illustration © climatetechwiki.org

Figure 3: Algae production in open pond.

2) The closed photo-bioreactor system

Photo-bioreactors provide advantages such as large surface/volume ratios, a barrier to minimise contamination, a capacity to achieve a high density of biomass, a high biomass productivity, and therefore, high CO2 fixation rate (Rosello et al., 2007). The tubular photo-bioreactor is one of the most popular configurations of photo –bioreactors used in algal carbon sequestration process (Travieso et al., 2001).

Advantages

  1. The photo-bioreactor system has a higher potential productivity due to better environmental control and harvesting efficiency.
  2. Even though the open pond systems seem to be favored for commercial cultivation of micro-algae at present due to their low capital costs, closed systems offer better control over contamination, mass transfer, and other cultivation conditions.
  3. Closed photo-bioreactors require less fresh water than open ponds. However, cooling systems that utilize water may be needed to cool the reactors under excessively warm conditions, although poorer quality water may be utilised for the cooling.

Disadvantages

  1. Photo-bioreactors are highly uneconomic due to their prohibitive cost.
  2. Photo-bioreactors can be used only for micro algal strains that are easily harvested.

illustration © climatetechwiki.org

Figure 4: Close photo-bioreactor system.

3) Environmentally controlled system

Another strategy explored for CO2 sequestration use by algae is to build moderate environmentally controlled systems, such as greenhouses. Growers can control the environment inside greenhouses while construction costs are not as high as a photo-bioreactor with a solar collector system.

Status of the technology and its future market potential top

Advantages

  1. Micro-algal CO2 bio-mitigation can be made more economic, cost-effective, and environmentally sustainable, especially when it is combined with other processes such as wastewater treatment. The utilisation of wastewater for micro-algae cultivation will bring about remarkable advantages including the following:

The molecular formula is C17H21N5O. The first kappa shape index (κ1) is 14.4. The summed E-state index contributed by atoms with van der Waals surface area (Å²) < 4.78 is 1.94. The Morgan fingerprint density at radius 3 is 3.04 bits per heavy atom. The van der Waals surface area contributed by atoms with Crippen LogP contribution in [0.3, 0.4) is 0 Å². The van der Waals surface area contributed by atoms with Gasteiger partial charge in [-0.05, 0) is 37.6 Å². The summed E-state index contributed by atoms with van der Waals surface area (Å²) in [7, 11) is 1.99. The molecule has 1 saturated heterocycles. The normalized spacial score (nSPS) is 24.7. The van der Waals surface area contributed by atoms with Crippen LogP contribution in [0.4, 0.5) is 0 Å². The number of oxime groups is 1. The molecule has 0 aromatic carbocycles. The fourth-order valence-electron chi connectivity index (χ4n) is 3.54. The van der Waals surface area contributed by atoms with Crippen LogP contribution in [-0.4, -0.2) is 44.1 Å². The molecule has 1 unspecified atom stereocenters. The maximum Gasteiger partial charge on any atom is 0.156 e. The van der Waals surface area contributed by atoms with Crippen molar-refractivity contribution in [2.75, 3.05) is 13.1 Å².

• Micro-algae have been shown to be efficient in nitrogen and phosphorus removal (Mallick, 2002), as well as in metal ion depletion, and combination of micro-algae cultivation with wastewater treatment will significantly enhance the environmental benefit of this strategy.
    • It will lead to savings by minimising the use of chemicals such as sodium nitrate, potassium and phosphorus as exogenous nutrients.
    • Micro-algae have much higher growth rates and CO2 fixation abilities compared to conventional forestry, agricultural, and aquatic plants (Li et al., 2008).
  2. Some micro-algae species, such as Chlorella, Spirulina and Dunaliella have commercial values. It is expected that commercial profit from biomass production will offset overall operational costs for CO2 sequestration.
  3. Species such as Chlorella can grow under 20% CO2 conditions, and therefore, they can use industrial exhaust gases for a CO2 source, and they can be used as a health food (Becker, 1994).
  4. Some micro-algae (eg. Dunaliella) use CO2 to produce secondary metabolites such as β-carotene, fertilisers, and biofuels as byproducts of economic importance. These products are used as food, medicine and cosmetic products. They also produce cost-effective biofuel (Graham and Wilcox, 2000).